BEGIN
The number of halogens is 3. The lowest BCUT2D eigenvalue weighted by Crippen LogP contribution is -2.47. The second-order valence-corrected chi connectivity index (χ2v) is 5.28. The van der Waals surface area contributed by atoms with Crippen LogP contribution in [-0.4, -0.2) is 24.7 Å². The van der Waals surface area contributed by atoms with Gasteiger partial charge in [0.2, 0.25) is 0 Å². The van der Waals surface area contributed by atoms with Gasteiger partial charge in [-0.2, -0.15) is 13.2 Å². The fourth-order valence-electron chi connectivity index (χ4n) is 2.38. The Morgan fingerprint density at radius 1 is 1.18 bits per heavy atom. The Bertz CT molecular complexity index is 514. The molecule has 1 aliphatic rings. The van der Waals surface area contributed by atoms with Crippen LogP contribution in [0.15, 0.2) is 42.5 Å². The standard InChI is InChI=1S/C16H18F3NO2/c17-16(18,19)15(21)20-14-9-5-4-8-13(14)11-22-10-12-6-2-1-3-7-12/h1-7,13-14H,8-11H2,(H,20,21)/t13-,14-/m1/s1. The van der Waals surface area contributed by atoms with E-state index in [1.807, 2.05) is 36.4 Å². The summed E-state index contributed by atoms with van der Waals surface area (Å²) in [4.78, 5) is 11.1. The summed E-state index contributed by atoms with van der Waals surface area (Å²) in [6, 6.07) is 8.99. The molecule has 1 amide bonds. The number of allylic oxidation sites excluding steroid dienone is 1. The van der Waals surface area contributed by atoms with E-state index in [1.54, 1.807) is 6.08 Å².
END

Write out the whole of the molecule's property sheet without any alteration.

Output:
The number of halogens is 3. The lowest BCUT2D eigenvalue weighted by Crippen LogP contribution is -2.47. The second-order valence-corrected chi connectivity index (χ2v) is 5.28. The van der Waals surface area contributed by atoms with Crippen LogP contribution in [-0.4, -0.2) is 24.7 Å². The van der Waals surface area contributed by atoms with Gasteiger partial charge in [0.2, 0.25) is 0 Å². The van der Waals surface area contributed by atoms with Gasteiger partial charge in [-0.2, -0.15) is 13.2 Å². The fourth-order valence-electron chi connectivity index (χ4n) is 2.38. The Morgan fingerprint density at radius 1 is 1.18 bits per heavy atom. The Bertz CT molecular complexity index is 514. The molecule has 1 aliphatic rings. The van der Waals surface area contributed by atoms with Crippen LogP contribution in [0.15, 0.2) is 42.5 Å². The standard InChI is InChI=1S/C16H18F3NO2/c17-16(18,19)15(21)20-14-9-5-4-8-13(14)11-22-10-12-6-2-1-3-7-12/h1-7,13-14H,8-11H2,(H,20,21)/t13-,14-/m1/s1. The van der Waals surface area contributed by atoms with E-state index in [1.807, 2.05) is 36.4 Å². The summed E-state index contributed by atoms with van der Waals surface area (Å²) in [4.78, 5) is 11.1. The summed E-state index contributed by atoms with van der Waals surface area (Å²) in [6, 6.07) is 8.99. The molecule has 1 amide bonds. The number of allylic oxidation sites excluding steroid dienone is 1. The van der Waals surface area contributed by atoms with E-state index in [1.54, 1.807) is 6.08 Å².